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AuthorsLane, Andrew M.
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AbstractSport and Exercise Psychology provides comprehensive coverage of key topics in sport and exercise psychology including the effectiveness of psychological skills training interventions, models for delivery and the development of research approaches studying the impact of psychological skills on performance. A number of specific chapters focus on key issues such as, mood, emotion, emotion regulation, coping, self-confidence, anxiety, imagery, performance profiling and leadership development in players and coaches. Exercise is typically linked to positive psychological states and three chapters review this effect. A chapter focuses on the influence of exercise on self-esteem while the next chapter looks at the use of music and a further chapter looks at dysfunctional effects including addictive states. A final chapter focuses on placebo effects addressing key issues in designing psychological interventions. The integrated and interactive approach, combined with the comprehensive coverage, make this book the ideal companion for courses in applied clinical psychology.
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Examining relationships between emotional intelligence and coaching efficacy.Thelwell, Richard C.; Lane, Andrew M.; Weston, Neil J. V.; Greenlees, Iain A. (International Society of Sport Psychology (ISSP), 2008)The study examined the relationship between emotional intelligence and coaching efficacy. Ninety-nine coaches completed the Emotional Intelligence Scale and the Coaching Efficacy Scale with the results of the canonical correlation suggesting significant relationships between the two sets of variables. Regression analyses suggested motivation efficacy to be significantly associated with the regulation of emotions, and social skills, whereas character-building efficacy was associated with optimism. Teaching technique efficacy was significantly associated with appraisal of own emotions with no significant predictors for game strategy efficacy. When viewed collectively, results provide an insight to how emotional intelligence relates to coaching efficacy and gives an indication to where applied work with coaches may be directed. Future research suggestions are also provided in reference to coach-related psychology.
What do people really do at work? Job analysis and designWoods, Stephen A; Hinton, Danny; Chmiel, Nik; Fraccaroli, Franco; Sverke, Magnus (Wiley-Blackwell, 2017-03-11)What do people really do at work? Or to phrase the question differently, what is the content and nature of different jobs in organizations? What should people do in their respective jobs in order to deliver organizational strategy? This chapter introduces the means by which these questions are answered: job analysis. In this chapter, job analysis is defined, and its place within a number of wider organisational systems is explored. Following this, the distinction is drawn between two broad types of analysis: work-oriented and worker-oriented analysis in terms of their focus and the end products that they are used to generate. A number of both work- and worker-oriented methods for the collection of job analysis data are described, after which are considered some specific organisational contexts in which job analysis data is used in the form of Training Needs Analysis and job design. Finally, two modern alternatives to the classical approach to job analysis are described: competency profiling and work analysis. These approaches are explored in terms of the benefits that they can provide to practitioners in overcoming some of the limitations of traditional approaches to job analysis in the modern working world.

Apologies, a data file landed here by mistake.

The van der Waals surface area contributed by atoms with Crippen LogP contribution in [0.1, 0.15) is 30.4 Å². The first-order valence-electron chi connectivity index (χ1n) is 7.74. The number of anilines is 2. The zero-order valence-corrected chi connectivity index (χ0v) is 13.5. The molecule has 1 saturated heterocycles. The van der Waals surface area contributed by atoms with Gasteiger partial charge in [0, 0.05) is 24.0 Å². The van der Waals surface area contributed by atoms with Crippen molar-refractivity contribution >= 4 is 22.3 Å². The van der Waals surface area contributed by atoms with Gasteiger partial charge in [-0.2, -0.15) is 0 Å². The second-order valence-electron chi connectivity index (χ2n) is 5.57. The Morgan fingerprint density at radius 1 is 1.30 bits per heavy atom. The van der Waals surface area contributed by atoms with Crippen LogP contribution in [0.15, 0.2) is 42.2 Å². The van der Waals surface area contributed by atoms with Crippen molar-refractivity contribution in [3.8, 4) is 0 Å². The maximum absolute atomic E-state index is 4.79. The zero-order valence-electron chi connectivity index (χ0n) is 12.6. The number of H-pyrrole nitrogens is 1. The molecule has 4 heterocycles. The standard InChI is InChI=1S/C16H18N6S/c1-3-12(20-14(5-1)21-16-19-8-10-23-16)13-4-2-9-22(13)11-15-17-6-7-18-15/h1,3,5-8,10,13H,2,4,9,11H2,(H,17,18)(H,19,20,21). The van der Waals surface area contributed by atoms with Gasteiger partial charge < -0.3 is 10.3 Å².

Terrorism and Mental Illness: Is There A Relationship?Weatherston, David; Moran, Jonathan (Sage Publications, 2003)This article examines the connections between mental illness and terrorism. Most social scientists have discounted a causal relationship between mental illness and terrorism. This is not necessarily always the case within terrorism studies, the media, or political circles where the psychology of terrorism is often expressed in the language of mentalisms, and theories of pathologisation continue to exist. This article reaffirms the view that apart from certain pathological cases, there is no causal connection between an individual’s mental disorder and engagement in terrorist activity. The individual terrorist’s motivations can be explained by other factors, including behavioural psychology. However, there may be a connection between an individual engaging in terrorist activity and developing a mental disorder[s]. Certain stressors that occur because of terrorist activity may result in psychological disturbance in terrorist individuals. These factors may partially explain terrorist group instability and should be taken into account when detaining and interrogating terrorist suspects.